I don’t see anything by the name of “super tonic” in Plain & Happy Living. She does have the aforementioned chapter on “General Tonics”, but nothing in it that’s similar to the recipe above.

B & W Ointment, a burn and wound treatment created by an Amishman

4. B & W Ointment – “Perhaps the most well known Amish folk remedy is B & W (Burn and Wound) Ointment, a treatment that incorporates burdock leaves. Burns are a particular thread to the Amish community because heating, lighting, and cooking often involve an open flame and flammable liquid fuels. As he describes in Comfort for the Burned and Wounded, John Keim discovered the healing qualities of burdock while standing, distraught, in a field shortly after his child was badly burned. He felt that the Lord intervened, and he had a vision that he could use burdock to heal his daughter. B&W Ointment, a mixture of honey, lanolin, olive oil, aloe vera gel, comfrey root, and other ingredients that is applied with a dressing of burdock leaves, is widely used and praised throughout the Amish community. Though it has not undergone clinical trials, several studies have affirmed its efficacy for first- and second-degree burns.” (p. 136)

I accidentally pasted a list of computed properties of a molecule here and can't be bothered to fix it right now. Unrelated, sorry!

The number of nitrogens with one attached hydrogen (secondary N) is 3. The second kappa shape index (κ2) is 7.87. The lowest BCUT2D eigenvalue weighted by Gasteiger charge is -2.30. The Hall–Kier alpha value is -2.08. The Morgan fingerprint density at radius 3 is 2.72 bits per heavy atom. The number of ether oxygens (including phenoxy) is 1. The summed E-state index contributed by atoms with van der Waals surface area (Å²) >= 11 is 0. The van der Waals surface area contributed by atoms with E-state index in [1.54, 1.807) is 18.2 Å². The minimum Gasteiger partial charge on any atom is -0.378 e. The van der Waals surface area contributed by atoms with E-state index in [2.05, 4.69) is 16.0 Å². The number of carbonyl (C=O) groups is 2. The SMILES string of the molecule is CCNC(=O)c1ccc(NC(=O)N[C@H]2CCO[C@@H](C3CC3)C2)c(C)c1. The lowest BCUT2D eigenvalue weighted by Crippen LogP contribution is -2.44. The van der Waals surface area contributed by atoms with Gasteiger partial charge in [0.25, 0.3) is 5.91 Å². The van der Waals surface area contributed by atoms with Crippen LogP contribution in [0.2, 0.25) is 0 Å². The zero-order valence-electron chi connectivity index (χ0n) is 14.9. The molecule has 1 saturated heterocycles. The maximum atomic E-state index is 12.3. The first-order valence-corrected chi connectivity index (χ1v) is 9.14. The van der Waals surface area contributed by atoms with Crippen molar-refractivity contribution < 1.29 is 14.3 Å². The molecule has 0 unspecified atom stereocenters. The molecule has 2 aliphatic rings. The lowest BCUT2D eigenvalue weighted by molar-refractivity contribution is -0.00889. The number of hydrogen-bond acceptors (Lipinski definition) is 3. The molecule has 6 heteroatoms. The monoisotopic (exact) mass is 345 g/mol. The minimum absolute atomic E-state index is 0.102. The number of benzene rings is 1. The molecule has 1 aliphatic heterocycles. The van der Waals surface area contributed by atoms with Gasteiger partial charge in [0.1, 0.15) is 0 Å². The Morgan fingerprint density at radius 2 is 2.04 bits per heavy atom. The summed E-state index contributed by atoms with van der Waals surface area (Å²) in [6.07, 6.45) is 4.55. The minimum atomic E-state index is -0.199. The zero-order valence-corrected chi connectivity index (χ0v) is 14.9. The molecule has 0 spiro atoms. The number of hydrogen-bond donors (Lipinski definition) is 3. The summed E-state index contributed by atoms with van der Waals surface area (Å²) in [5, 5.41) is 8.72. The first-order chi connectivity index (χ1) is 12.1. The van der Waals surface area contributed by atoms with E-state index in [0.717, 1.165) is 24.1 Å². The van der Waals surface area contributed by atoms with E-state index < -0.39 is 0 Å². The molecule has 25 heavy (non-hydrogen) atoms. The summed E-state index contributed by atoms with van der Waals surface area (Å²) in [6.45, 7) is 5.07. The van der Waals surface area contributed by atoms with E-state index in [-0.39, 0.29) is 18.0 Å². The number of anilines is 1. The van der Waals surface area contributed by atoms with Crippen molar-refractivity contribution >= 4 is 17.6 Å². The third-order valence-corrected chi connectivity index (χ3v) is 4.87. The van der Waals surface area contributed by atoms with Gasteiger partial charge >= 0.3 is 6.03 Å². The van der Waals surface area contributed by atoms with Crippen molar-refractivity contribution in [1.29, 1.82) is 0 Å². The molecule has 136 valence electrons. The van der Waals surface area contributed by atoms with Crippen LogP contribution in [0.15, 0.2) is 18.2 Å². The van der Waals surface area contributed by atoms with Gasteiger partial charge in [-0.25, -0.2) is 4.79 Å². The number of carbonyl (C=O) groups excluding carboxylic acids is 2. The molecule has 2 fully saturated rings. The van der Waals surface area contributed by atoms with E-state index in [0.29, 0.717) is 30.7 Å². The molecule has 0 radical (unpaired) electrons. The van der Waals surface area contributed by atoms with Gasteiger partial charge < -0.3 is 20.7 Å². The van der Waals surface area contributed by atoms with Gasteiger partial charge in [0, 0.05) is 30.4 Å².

As for burns, burdock leaves or John Keim’s ointment do not appear in Plain & Happy Living. But Emma Byler offers up several of her own treatments:

  • Put 1/2 tsp. of powdered alum in a 2 oz. bottle of water. Wet the bandage with this and keep it wet.
  • Powdered charcoal and cornmeal, made into a poultice, is also good. Cover wound completely and keep bandage wet.
  • Apply a coat of honey to cover the wound. The idea is to seal off the air.
  • Cover thickly with aloe vera gel or the ooze from a crushed aloe vera leaf. (p. 111)

5. Vinegar – “She [A Swartzentruber mother] also told us that “vinegar is good for just about anything.” (p. 136)

Surprisingly, vinegar is hardly mentioned in Plain & Happy Living. When it is, it’s mostly in the sections on cleaning. It is included as part of the “super tonic” above.

As mentioned, the list of natural remedies used by Amish is long. These are just a few, I imagine readers are familiar with many more.